From Dr. Jane's Notebook


More Than Book-Bags and New Shoes


Whether we have children or not, few of us can ignore the changes that come with the academic calendar. You may have noticed the bombardment of Back-to-School advertising, the reactivation of traffic lights in school zones, you may have attended one or more new school-year orientations, or you may have helped your young adult move into an apartment or dormitory. Regardless of the stage of their education, most of us cannot help but be affected by these annual changes which mark the end of summer and the beginning of the fall.

However, school is not exactly the same as it used to be. In recent years, acts of school-related violence have changed the way many of us think. In addition to new shoes and book-bags, here are a few more ways to prepare your child for the new school year.

Personally and professionally, I recommend that teaching your child to tell the truth is more important than issuing punishment. No matter how bad the crime may seem, the act of telling the truth should be rewarded by a parent’s love and concern. If a truly serious infraction has occurred, the law or someone other than the parent will no doubt provide sufficient punishment.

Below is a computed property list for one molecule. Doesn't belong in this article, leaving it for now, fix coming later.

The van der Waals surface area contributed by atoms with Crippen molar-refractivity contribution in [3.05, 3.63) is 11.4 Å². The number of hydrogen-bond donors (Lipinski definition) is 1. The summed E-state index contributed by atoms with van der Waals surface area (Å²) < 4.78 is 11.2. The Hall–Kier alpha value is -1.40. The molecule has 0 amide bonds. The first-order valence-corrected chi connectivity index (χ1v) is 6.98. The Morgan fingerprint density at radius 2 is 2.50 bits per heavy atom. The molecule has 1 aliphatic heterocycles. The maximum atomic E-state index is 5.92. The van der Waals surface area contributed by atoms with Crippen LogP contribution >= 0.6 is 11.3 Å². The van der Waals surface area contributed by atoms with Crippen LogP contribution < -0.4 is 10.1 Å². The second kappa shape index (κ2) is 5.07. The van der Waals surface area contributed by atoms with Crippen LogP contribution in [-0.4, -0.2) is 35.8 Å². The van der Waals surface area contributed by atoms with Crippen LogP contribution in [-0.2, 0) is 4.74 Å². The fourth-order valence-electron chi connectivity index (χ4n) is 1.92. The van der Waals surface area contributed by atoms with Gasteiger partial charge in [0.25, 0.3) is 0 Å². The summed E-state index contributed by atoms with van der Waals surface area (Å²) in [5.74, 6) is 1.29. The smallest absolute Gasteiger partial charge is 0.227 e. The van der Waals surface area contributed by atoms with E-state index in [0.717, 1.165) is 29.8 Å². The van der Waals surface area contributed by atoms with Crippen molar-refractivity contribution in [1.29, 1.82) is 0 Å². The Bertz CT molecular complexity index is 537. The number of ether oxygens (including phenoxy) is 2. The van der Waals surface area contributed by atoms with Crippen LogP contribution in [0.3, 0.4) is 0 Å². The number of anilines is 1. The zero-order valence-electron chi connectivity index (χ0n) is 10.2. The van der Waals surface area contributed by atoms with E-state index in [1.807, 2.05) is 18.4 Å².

One parent I know describes how she found it valuable to think of herself as her child’s attorney. As an attorney who is representing a client, she claims it is not always necessary to judge her child’s behavior in order to help them through difficult times. Sometimes, it is better to wait and discuss a child’s transgressions later on when tempers are relaxed and the whole truth is known.

School violence is not a show of strength, but a sign of weakness that results in lashing out against others. When it comes to preventing violence, parents are in the best position to help their child learn ways to cope with the feelings of helplessness that inevitably arise for students. As parents, part of our job is to help our children survive emotionally. To survive, kids basically need to know that their parents are on their side.

ęCopyright, 2000, Jane R. Rosen-Grandon. All rights reserved.

Return to Family Relationships

Return to Table of Contents